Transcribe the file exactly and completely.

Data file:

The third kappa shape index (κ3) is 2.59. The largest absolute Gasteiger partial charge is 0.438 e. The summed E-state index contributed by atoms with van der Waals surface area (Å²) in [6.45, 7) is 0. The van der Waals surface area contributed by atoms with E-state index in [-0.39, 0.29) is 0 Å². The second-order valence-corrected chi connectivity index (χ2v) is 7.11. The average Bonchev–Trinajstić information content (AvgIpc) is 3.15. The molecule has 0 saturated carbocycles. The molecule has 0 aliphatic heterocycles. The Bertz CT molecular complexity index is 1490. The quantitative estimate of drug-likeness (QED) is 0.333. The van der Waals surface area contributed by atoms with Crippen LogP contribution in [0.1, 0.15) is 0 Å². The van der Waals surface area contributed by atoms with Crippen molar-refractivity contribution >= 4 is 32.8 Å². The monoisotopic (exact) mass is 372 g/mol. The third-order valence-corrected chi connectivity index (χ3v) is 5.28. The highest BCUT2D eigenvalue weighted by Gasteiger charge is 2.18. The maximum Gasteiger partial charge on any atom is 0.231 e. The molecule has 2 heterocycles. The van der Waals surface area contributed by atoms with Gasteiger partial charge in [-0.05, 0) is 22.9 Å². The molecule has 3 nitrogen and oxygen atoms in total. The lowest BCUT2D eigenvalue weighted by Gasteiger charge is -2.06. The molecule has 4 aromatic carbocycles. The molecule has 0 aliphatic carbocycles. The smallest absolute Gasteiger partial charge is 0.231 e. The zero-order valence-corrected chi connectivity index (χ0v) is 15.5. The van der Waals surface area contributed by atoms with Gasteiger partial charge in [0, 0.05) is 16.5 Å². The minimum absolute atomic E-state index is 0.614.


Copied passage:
The third kappa shape index (κ3) is 2.59. The largest absolute Gasteiger partial charge is 0.438 e. The summed E-state index contributed by atoms with van der Waals surface area (Å²) in [6.45, 7) is 0. The van der Waals surface area contributed by atoms with E-state index in [-0.39, 0.29) is 0 Å². The second-order valence-corrected chi connectivity index (χ2v) is 7.11. The average Bonchev–Trinajstić information content (AvgIpc) is 3.15. The molecule has 0 saturated carbocycles. The molecule has 0 aliphatic heterocycles. The Bertz CT molecular complexity index is 1490. The quantitative estimate of drug-likeness (QED) is 0.333. The van der Waals surface area contributed by atoms with Crippen LogP contribution in [0.1, 0.15) is 0 Å². The van der Waals surface area contributed by atoms with Crippen molar-refractivity contribution >= 4 is 32.8 Å². The monoisotopic (exact) mass is 372 g/mol. The third-order valence-corrected chi connectivity index (χ3v) is 5.28. The highest BCUT2D eigenvalue weighted by Gasteiger charge is 2.18. The maximum Gasteiger partial charge on any atom is 0.231 e. The molecule has 2 heterocycles. The van der Waals surface area contributed by atoms with Gasteiger partial charge in [-0.05, 0) is 22.9 Å². The molecule has 3 nitrogen and oxygen atoms in total. The lowest BCUT2D eigenvalue weighted by Gasteiger charge is -2.06. The molecule has 4 aromatic carbocycles. The molecule has 0 aliphatic carbocycles. The smallest absolute Gasteiger partial charge is 0.231 e. The zero-order valence-corrected chi connectivity index (χ0v) is 15.5. The van der Waals surface area contributed by atoms with Gasteiger partial charge in [0, 0.05) is 16.5 Å². The minimum absolute atomic E-state index is 0.614.